In past centuries, home heating and cooking in the British Isles involved the burning of wood, mainly in open hearths. The Romans developed underfloor heating using hot air (the ‘hypocaust’) but this still relied on wood combustion. The first wood-burning stove was patented in Strasbourg in 1557, but by the industrial revolution urban houses were typically heated with coal. By the mid Twentieth century oil, gas and electricity had become the fuel of choice largely due to the introduction of the Clean Air act, which curtailed the use of household ‘dirty’ coal, but open fires and stoves remained popular where they could be accommodated, especially in rural areas.
In recent years, ‘aspirational lifestyle’ marketing by stove manufacturers (and TV shows like Grand Designs), along with the availability of new biomass-based fuels (pellets and briquettes), have been driving a resurgence – with some even suggesting that because wood is technically a renewable energy source, woodfuel is a clean and green way to heat your home. But is it? And what are the other implications?
After the heavy rains and flood damage of last winter, the need to protect communities from flooding has never been more important. Natural Flood Management – using the natural capacity of rivers, wetlands and woodlands to reduce downstream flood risk – has become a buzzword. But there are still major gaps in our understanding of how the natural world can be harnessed to help reduce flooding.
The University of Leeds, with support from UBoC, is taking a leading role in the effort to better understand the potential of Natural Flood Management. The University hosts water@leeds – one of the largest interdisciplinary centres for water research in any university in the world – making it the ideal location to lead research efforts.
UBoC’s Ed Butt and Dom Spracklen have published a paper in Nature.com’s Scientific Reports: “Population exposure to hazardous air quality due to the 2015 fires in Equatorial Asia” – with researchers from Newcastle UK, Boulder Colorado USA, Singapore, Bloomington USA and Riau Province Indonesia.
The full authorship is P. Crippa, S. Castruccio, S. Archer-Nicholls, G. B. Lebron, M. Kuwata, A. Thota, S. Sumin, E. Butt, C. Wiedinmyer & D. V. Spracklen. (See here for individual links) http://www.nature.com/articles/srep37074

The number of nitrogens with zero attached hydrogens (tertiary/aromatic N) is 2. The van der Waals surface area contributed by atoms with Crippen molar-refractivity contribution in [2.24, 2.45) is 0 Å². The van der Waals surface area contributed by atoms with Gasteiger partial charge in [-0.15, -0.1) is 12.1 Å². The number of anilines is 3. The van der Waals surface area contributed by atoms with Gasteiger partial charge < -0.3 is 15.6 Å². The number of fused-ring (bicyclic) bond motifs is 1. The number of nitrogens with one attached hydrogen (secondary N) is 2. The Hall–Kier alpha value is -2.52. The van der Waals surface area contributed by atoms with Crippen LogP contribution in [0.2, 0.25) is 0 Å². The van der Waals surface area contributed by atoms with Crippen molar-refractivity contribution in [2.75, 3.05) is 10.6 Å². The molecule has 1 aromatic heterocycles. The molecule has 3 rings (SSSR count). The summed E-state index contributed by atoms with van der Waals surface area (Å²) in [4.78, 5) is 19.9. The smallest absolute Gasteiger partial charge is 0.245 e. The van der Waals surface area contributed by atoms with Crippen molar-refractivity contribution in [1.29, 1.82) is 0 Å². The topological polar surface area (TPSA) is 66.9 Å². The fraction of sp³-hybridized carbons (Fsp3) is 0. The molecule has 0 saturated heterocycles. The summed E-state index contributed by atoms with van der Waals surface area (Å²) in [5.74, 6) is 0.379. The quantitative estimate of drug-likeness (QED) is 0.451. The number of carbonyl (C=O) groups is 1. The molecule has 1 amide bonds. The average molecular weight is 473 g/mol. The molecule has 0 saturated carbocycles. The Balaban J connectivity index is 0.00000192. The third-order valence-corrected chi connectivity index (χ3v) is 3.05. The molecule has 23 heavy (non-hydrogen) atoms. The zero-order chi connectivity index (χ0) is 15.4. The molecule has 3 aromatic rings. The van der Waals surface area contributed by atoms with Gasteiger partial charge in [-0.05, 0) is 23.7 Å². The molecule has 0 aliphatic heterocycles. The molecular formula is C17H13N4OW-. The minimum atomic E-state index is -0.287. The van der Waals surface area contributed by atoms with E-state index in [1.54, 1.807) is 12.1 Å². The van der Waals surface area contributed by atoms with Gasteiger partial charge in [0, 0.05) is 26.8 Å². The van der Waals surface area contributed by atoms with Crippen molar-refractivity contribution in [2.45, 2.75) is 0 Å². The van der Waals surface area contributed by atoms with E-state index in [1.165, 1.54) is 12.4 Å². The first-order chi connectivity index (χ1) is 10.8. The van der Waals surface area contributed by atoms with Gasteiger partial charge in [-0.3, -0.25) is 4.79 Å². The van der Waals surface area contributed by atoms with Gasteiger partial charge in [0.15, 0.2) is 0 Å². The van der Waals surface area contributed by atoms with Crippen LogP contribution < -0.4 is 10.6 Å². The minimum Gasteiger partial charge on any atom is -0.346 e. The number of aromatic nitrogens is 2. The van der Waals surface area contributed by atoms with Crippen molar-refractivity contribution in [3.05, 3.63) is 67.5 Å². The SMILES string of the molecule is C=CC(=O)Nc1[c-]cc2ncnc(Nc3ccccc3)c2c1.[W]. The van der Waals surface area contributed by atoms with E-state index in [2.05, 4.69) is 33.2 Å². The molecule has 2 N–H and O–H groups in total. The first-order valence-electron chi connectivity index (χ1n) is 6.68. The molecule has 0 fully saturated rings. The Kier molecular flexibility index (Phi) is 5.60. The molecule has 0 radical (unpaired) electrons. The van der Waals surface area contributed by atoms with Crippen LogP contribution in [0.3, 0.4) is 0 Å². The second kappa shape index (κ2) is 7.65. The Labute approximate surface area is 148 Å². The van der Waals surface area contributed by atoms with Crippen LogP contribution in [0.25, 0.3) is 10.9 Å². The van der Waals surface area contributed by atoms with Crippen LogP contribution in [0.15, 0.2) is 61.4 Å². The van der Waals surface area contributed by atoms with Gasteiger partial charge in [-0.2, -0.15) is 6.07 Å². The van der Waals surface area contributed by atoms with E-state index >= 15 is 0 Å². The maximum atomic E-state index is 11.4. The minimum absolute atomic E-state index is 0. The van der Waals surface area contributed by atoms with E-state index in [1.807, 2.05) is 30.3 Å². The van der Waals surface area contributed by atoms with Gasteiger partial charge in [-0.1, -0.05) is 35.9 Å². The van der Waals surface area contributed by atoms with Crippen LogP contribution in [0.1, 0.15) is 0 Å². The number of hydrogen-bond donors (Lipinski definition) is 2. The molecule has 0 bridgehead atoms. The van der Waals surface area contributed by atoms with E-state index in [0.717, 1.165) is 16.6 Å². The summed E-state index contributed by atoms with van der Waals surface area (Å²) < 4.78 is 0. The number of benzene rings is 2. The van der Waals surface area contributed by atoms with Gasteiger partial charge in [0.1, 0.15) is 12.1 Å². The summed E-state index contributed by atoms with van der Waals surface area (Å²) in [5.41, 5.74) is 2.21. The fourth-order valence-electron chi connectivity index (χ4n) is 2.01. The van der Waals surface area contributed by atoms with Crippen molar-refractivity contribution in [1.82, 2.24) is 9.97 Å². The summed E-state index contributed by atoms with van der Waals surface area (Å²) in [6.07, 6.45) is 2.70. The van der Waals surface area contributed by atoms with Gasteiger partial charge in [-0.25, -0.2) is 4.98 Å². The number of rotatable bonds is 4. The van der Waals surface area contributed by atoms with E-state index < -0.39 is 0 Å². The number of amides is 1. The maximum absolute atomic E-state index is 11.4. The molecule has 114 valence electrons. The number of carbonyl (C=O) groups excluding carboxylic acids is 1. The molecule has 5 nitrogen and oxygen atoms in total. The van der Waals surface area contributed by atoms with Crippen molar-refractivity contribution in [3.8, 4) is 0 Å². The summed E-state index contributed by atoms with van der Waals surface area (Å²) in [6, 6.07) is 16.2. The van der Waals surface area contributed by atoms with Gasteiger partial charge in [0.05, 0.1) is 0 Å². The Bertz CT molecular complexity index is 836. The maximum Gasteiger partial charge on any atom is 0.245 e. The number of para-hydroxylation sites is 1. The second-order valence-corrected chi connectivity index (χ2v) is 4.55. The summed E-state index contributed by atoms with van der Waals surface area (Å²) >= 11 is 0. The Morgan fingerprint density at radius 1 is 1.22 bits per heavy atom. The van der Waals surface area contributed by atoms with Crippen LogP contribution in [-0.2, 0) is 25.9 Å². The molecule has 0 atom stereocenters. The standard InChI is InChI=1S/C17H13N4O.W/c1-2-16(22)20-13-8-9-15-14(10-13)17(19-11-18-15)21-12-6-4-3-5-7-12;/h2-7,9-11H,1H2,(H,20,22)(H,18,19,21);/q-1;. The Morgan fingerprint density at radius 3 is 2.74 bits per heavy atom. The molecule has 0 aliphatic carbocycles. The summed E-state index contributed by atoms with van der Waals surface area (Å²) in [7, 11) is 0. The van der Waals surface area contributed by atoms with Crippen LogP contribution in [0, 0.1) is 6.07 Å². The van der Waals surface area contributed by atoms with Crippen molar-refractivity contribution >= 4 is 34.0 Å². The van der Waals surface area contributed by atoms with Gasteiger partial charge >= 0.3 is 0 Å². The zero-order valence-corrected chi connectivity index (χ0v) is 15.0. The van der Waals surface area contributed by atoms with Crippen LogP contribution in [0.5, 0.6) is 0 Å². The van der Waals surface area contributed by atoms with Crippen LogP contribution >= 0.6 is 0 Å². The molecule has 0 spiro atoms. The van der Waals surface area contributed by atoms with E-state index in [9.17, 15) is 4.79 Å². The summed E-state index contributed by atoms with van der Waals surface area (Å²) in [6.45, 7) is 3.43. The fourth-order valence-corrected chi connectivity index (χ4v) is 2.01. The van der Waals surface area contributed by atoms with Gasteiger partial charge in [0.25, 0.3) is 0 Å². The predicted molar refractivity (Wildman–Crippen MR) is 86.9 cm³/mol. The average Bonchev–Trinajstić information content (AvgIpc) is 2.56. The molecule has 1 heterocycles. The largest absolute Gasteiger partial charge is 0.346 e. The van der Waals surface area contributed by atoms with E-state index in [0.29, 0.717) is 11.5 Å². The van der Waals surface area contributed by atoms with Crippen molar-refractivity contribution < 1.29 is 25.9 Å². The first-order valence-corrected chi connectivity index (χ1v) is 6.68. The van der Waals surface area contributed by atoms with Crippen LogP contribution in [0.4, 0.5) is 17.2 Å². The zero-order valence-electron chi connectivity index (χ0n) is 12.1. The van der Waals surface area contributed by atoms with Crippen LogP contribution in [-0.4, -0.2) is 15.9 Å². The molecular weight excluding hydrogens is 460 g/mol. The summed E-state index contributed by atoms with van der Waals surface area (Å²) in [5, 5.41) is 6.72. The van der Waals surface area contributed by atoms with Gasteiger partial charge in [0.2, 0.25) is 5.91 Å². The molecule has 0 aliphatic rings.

(Co-Authors: Catherine Scott, University of Leeds; Stephen Arnold, University of Leeds; Sarah Monks, University of Colorado and NOAA; Pauli Paasonen, University of Helsinki; Ari Asmi, University of Helsinki)
Last week was a big week for climate policy. Last Tuesday the countries of the EU ratified the Paris agreement, taking it past the threshold required to make it legally binding – which will happen as soon as the 4th of November.
Following a chance meeting between UBoC’s Tom Bliss and Samuel Grant Packaging’s Martin Harris at the recent Manufactured Yorkshire trade fair, the two organisations are delighted to announce a new collaboration which represents great news for both Samuel Grant Packaging’s customers and projects supported by UBoC.
The Samuel Grant Group is based in Leeds, where it was formed in 1891 by the great grandfather of current Directors Andrew and Matthew Grant. Today’s team is fully committed to helping companies reduce packaging waste and associated environmental footprints.
The news that the USA and China have ratified the Paris Agreement is probably the best we’ve heard here at UBoC since 195 countries adopted it by consensus at the Parc des Expositions on the 12th of December last year. (See Piers’ blog at the time).
The totaliser now shows that 180 have since signed, and 26 have formally ratified. And while 26 out of 195 may seem paltry, because China (20.09%) and USA (17.89%) are the world’s two largest emitters, (the third would actually be food waste, but that’s another story) these 26 represent 39% of global emissions; a fair step towards the ‘double threshold’, which requires both 55% of emissions and 55 countries to be committed before L’Accord de Paris finally becomes legally and globally binding.
However, apart from these two giants, most of the other ratifiers are tiny, with the vast majority at imminent risk from rising sea levels or other climate dangers: The Bahamas, Barbados, Belize, Cameroon, Cook Islands, Democratic People’s Republic of Korea, Fiji, Grenada, Guyana, Maldives, Marshall Islands, Mauritius, Nauru, Norway, Palau, Palestine, Peru, Saint Kitts and Nevis, Saint Lucia, Saint Vincent and the Grenadines, Samoa, Seychelles, Somalia and Tuvalu – few score above one percent, and most fall well below. Continue reading Paris – When will the UK ratify?→
United Bank of Carbon is a not-for-profit collaboration between businesses and environmental scientists, which protects and restores forests and other greenery, through environmentally and socially-responsible partnerships with local communities. We undertake research, support forest and woodland projects in the UK and the tropics that deliver CSR/PR benefits, provide carbon reduction consultancy, and arrange offsetting for unavoidable carbon emissions